Because I can’t find any good examples, I’ll just make fun of myself.
I am a worry wart during December.
For someone who works as a consultant therapist, losing one day means a lot, much more, losing two weeks of work. Usually, the clinics are on break for two weeks on December. Hurray if you’re an employee who would still be getting a salary and a 13th month on top of that. But that is not the case for me.
Thus, I dread every December. Where I once could treat people to snacks (ask my friends, I rarely never do), I become more stingy than a sting ray. Aside from that, I begin to forage. The gifts that I give are on a very limited budget with the feigned reason that it’s the thought that counts. I try my best to spend a bare minimum like less than a hundred pesos per day. I try to limit other activities or events or dinner outs that could pose a threat to my already dwindling bank account.
I’m not sure with my other colleagues, but December and Christmas has become a dreaded word for me in terms of expenses (actually, I think most of us do think of that).
I’m always bracing myself for the worst.
That’s my December routine for the past four years. Funny thing is that most of the time, I end up still having enough. God is good.
While I live through this December scare every year, I’ve recently learned about some people who were scared all their lives. They live a life full of fear of things that are actually imagined. After all, that is what fear is, imagined. Fear, according to our grow module, “is a strong sense of an impending harm or threat towards something or someone.”
You perceive a threat, you feel fear. Most of the time, these fears, any fear for that matter, are baseless, exaggerated and never happened.
I’ve recently watched the National Geographic feature on Doomsday Preppers. I couldn’t believe what I was seeing. People were so engrossed in preparing for something they are afraid would happen. What’s funny is that none of those are close to happening at any moment. They are storing lots of things, building lots of structures and preparing for the worst things that would happen. All of them perceived.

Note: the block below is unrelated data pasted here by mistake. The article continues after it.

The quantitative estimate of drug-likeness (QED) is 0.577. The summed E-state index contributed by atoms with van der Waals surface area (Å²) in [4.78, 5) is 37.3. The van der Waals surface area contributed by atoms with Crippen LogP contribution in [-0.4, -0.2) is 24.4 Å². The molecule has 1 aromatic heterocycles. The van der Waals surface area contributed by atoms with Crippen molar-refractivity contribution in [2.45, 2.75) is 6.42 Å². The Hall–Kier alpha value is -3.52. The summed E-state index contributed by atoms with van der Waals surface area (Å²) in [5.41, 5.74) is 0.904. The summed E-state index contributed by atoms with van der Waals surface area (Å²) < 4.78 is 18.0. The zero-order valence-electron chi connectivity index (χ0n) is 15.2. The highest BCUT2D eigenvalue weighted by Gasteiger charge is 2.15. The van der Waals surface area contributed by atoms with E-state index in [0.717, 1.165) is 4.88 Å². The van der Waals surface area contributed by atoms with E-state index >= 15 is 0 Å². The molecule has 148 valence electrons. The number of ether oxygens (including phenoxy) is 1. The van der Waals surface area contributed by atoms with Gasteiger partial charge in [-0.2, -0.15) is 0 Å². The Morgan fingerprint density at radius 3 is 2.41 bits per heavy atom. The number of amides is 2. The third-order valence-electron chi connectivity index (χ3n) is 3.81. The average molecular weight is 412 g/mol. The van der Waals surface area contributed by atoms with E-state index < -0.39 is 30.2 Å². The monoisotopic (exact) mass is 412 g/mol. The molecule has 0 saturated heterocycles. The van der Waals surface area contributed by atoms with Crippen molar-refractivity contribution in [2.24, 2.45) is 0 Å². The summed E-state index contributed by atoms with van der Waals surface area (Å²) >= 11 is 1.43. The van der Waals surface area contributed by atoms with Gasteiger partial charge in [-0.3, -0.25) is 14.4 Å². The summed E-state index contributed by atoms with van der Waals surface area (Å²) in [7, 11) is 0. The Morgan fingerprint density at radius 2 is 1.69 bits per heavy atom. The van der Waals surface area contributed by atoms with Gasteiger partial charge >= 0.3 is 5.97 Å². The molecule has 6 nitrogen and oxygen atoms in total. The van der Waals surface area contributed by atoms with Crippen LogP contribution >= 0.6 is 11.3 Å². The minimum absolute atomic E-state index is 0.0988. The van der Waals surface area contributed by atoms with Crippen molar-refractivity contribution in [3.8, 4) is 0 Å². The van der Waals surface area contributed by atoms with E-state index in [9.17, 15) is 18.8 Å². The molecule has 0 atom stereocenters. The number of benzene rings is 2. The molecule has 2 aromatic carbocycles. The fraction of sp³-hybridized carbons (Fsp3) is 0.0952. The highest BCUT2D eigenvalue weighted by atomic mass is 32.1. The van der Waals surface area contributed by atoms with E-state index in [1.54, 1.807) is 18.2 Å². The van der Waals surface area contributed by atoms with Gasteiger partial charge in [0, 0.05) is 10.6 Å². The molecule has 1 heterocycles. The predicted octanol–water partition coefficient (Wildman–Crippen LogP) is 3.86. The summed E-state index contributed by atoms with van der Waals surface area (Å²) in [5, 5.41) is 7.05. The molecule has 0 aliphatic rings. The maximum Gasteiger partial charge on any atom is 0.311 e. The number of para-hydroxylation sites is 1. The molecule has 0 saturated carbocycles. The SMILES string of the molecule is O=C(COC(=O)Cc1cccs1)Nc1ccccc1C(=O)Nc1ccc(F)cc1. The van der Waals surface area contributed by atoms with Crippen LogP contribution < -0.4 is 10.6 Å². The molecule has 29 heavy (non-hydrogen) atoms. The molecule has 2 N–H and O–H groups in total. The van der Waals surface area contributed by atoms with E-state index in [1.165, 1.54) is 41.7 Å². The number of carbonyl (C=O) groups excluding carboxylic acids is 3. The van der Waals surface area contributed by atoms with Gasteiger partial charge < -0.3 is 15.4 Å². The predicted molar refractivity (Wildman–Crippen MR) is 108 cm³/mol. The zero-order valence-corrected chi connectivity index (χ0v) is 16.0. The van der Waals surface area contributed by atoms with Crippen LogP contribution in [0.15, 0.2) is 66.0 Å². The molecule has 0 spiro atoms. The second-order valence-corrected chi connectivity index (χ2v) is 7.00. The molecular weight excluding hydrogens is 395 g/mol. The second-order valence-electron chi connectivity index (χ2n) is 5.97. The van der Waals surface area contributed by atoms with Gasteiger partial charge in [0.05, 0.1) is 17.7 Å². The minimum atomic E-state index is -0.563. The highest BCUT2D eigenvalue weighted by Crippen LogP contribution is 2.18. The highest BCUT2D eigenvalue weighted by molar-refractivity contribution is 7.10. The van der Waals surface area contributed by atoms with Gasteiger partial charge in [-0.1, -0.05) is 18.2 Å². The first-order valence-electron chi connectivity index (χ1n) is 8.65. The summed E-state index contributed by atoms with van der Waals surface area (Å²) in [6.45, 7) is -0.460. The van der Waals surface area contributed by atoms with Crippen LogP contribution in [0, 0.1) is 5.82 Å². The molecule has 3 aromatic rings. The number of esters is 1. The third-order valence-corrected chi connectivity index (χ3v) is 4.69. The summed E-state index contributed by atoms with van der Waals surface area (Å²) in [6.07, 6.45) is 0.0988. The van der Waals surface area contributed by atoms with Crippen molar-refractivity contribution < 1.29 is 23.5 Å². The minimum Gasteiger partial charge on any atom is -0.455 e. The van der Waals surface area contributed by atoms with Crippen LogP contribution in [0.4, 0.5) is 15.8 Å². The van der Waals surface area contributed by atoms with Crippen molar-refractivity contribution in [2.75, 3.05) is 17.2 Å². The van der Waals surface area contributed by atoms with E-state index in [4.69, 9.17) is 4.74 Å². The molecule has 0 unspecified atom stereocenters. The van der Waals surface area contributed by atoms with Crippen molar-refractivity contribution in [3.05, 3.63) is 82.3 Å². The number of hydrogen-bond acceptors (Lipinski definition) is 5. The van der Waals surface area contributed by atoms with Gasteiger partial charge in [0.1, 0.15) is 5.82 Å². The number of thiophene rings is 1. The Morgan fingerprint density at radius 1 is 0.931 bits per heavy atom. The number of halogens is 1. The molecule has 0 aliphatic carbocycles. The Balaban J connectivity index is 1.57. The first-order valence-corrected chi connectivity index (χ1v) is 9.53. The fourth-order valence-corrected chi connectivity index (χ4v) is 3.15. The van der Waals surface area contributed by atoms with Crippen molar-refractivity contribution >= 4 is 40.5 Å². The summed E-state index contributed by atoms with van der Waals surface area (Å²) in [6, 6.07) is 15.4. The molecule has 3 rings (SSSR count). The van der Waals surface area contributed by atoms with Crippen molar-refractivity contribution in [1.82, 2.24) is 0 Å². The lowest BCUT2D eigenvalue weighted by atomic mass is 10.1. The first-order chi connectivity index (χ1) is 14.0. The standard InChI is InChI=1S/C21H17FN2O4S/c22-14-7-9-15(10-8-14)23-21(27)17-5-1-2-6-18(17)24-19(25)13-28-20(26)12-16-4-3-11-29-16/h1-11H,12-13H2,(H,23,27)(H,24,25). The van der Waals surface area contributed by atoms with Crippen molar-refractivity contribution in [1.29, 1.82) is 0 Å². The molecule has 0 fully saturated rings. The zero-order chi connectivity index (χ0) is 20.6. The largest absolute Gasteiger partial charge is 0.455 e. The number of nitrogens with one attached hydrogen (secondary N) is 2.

We can say that those things happen: economies collapse, solar flares raze the earth, an asteroid hit the planet, a giant volcano erupts, or any other catastrophe (and I believe any of those would happen). Is survival the whole point? Or have we been swallowed up by the media and by fear that we think that we need to survive this and then rebuild?
If yes, then we miss the whole point of doomsday.
For all we know, dooms day is a good day. Doomsday is actually the prequel of things to come. I should know because I am a Prepper myself but not like them.
Matthew 24 tells us that these things will happen, but these things are just hints of things to come. The main event is the return of the King. Not Aragorn, mind you, but Jesus the Christ.
“for you know very well that the day of the Lord will come like a thief in the night. While people are saying, “Peace and safety,” destruction will come on them suddenly, as labor pains on a pregnant woman, and they will not escape.
But you, brothers and sisters, are not in darkness so that this day should surprise you like a thief.” – 1 Thessalonians 5:2-4
They are labor pains, pains that would indicate the real event. Those catastrophic events are mere undercards for the real fight, the triumph of good versus evil. And we should not be afraid, because we know the outcome and we know who will survive.
So how do we survive if this really happened?
The real preparation is not who has the most secure vault-of-a-home, or who has the most stocked food, or who has the most armaments, or who has the most brilliant escape plan. Dooms day preparation is the preparation of the heart and mind to live a Christ-like life. The one who has made himself or herself filled with the love of Christ is the ultimate survivor.
We are to prepare for the main event. Not the undercards. Or else we end up like this:
“And he told them this parable: “The ground of a certain rich man yielded an abundant harvest. He thought to himself, ‘What shall I do? I have no place to store my crops.’
“Then he said, ‘This is what I’ll do. I will tear down my barns and build bigger ones, and there I will store my surplus grain.And I’ll say to myself, “You have plenty of grain laid up for many years. Take life easy; eat, drink and be merry.”’
“But God said to him, ‘You fool! This very night your life will be demanded from you. Then who will get what you have prepared for yourself?’
“This is how it will be with whoever stores up things for themselves but is not rich toward God.”
Live Christ’s life, not of fear.